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Yorkshire Terrier Health Care & Feeding

By Michele Welton, Dog Trainer, Breed Selection Consultant, Author of 15 Dog Books

Yorkshire Terrier

Start your Yorkshire Terrier puppy off on the right foot by feeding the right food, giving the right vaccinations, finding the right vet, and if you're going to spay or neuter, don't do it too early.

Jump down to this list of
Yorkshire Terrier Health Problems

Or check out my advice for raising a healthy Yorkie puppy or adult dog:

Obedience instructor and author Michele Welton Dog Health Care – The Sensible Way
Read my advice on daily health care so your Yorkshire Terrier lives a long, healthy life and seldom needs to see the vet... [read more]

numeral 33 Best Ways To Feed Your Dog Healthy Food
You can dramatically increase your dog's chances of living a long, healthy life by feeding the right food. Cutting right to the chase, the best foods for your Yorkshire Terrier are... [read more]

Real homemade dog food A Quick Way To Make Homemade Dog Food
Your Yorkshire Terrier will love real chicken, turkey, beef, fish, eggs, yogurt, broccoli.... this is not just "people food" and I'll tell you why... [read more]

Dry kibble and canned dog food 5 Best Kibble and Canned Dog Foods
Some are better than others, but I must be honest – I'm not a huge fan of dry or canned dog food. Here are my concerns... [read more]

Information on booster shots for your German Shepherd. Vaccinations and Booster Shots: Needed or Not?
How many vaccinations does your Yorkshire Terrier puppy really need? Does your adult dog need yearly booster shots? The vaccination guidelines have changed! Find out what some vets aren't telling you... [read more]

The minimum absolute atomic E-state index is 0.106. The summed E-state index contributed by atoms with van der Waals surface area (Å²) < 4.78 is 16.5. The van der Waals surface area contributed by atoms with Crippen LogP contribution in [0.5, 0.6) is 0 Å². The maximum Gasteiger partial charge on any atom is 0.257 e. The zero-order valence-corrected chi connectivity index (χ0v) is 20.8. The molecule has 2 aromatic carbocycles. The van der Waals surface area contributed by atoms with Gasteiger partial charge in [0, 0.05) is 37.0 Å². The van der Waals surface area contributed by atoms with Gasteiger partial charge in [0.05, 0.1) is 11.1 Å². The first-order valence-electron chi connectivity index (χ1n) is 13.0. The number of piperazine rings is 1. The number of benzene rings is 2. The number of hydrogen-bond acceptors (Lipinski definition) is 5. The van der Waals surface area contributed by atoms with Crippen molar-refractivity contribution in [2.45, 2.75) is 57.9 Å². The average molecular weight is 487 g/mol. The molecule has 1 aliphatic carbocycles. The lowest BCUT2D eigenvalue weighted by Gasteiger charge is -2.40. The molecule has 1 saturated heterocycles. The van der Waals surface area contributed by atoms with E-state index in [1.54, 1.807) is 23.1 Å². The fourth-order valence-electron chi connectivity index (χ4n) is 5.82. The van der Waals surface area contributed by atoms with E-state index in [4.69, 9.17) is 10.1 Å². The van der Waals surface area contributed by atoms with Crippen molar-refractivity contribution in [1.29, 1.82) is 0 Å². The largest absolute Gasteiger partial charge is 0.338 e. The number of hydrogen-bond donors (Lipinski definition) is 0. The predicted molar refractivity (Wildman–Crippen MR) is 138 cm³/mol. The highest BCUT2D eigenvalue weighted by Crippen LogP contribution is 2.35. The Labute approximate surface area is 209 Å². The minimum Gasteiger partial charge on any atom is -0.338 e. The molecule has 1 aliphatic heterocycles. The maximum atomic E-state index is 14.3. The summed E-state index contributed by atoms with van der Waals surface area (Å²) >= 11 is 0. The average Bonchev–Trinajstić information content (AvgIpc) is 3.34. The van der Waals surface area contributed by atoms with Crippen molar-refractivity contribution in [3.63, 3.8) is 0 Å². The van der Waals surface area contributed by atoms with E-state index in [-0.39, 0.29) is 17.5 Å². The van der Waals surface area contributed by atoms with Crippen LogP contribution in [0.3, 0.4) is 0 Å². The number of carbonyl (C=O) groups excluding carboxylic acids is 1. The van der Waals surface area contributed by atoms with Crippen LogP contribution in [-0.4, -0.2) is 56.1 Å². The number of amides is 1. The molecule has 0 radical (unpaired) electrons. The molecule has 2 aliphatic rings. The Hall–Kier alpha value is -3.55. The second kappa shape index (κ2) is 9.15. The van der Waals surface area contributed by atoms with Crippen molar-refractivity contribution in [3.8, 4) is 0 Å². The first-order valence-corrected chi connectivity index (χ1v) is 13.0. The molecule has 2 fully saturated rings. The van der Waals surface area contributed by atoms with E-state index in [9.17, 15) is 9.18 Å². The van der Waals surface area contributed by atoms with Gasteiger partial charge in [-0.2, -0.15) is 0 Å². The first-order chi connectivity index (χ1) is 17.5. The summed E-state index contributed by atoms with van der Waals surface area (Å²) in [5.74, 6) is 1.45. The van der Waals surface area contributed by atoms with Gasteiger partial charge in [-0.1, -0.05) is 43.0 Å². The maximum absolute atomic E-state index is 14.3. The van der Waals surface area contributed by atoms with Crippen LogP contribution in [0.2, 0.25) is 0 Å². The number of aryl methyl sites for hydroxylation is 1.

Information on spaying Spaying Your Female Dog: Pros and Cons
Should your female Yorkshire Terrier be spayed? Current research says, "The AGE at which you spay can be vitally important to your dog's future health." So what's the best age? [read more]

Information on neutering your male dog. Neutering Your Male Dog: Pros and Cons
Have you been told that you must neuter your male Yorkie? Current research shows that the issue is not so simple. Pet owners are not being told about some risks associated with neutering male dogs, especially neutering too early... [read more]

Information on choosing the best vet Make Sure Your Vet is the Best!
Is your current veterinarian really the best choice for your dog? Here's how to tell... [read more]

Assisi Loop Assisi Loop Review
Does your Yorkshire Terrier suffer from arthritis, hip dysplasia, disk disease, colitis? My honest review of a veterinary device you can use at home to reduce inflammation and pain. [read more]

Yorkshire Terrier dog breed

Complete list of Yorkshire Terrier health problems

Like most toy breeds, Yorkshire Terriers are usually long-lived, with a typical lifespan of 12-15 years.

Accidents and injuries

The leading health issue in toy dogs is INJURY. You must keep Yorkshire Terriers under constant surveillance and leash/arm control. Too much can happen to these small creatures in the blink of an eye.

  • Bone fractures or a concussion can occur from jumping off furniture, or falling or leaping from your arms, or being hit on the head by a thrown or falling object, or being stepped on.
  • Yorkies can choke on the tiniest object and it takes very little to overdose them with anything toxic.
  • Yorkies can squeeze through the smallest crack of a door or fence and be gone.
  • If you allow them to act foolishly aggressive toward larger dogs, their neck can be broken with a single grab.
  • If you let them off-leash, their excitable chasing instincts may send them under the wheels of a car.

Liver shunt

After accidents, the major concern in Yorkshire Terriers is liver shunt. The liver's job is to remove toxins from the bloodstream. You might wonder how toxins get into the bloodstream in the first place? They're the waste by-products that result from eating food. They're not harmful as long as the liver does its job of filtering and eliminating them.

But when a Yorkie has a liver shunt, the blood that's supposed to be filtered bypasses the liver. That means the waste products aren't filtered out. Instead they build up in the bloodstream and have toxic effects on the dog's brain and other organs.

Occasionally, a liver shunt is mild enough (just a partial bypass) that it can be managed with a careful diet. But usually it requires surgery – very tricky and expensive surgery.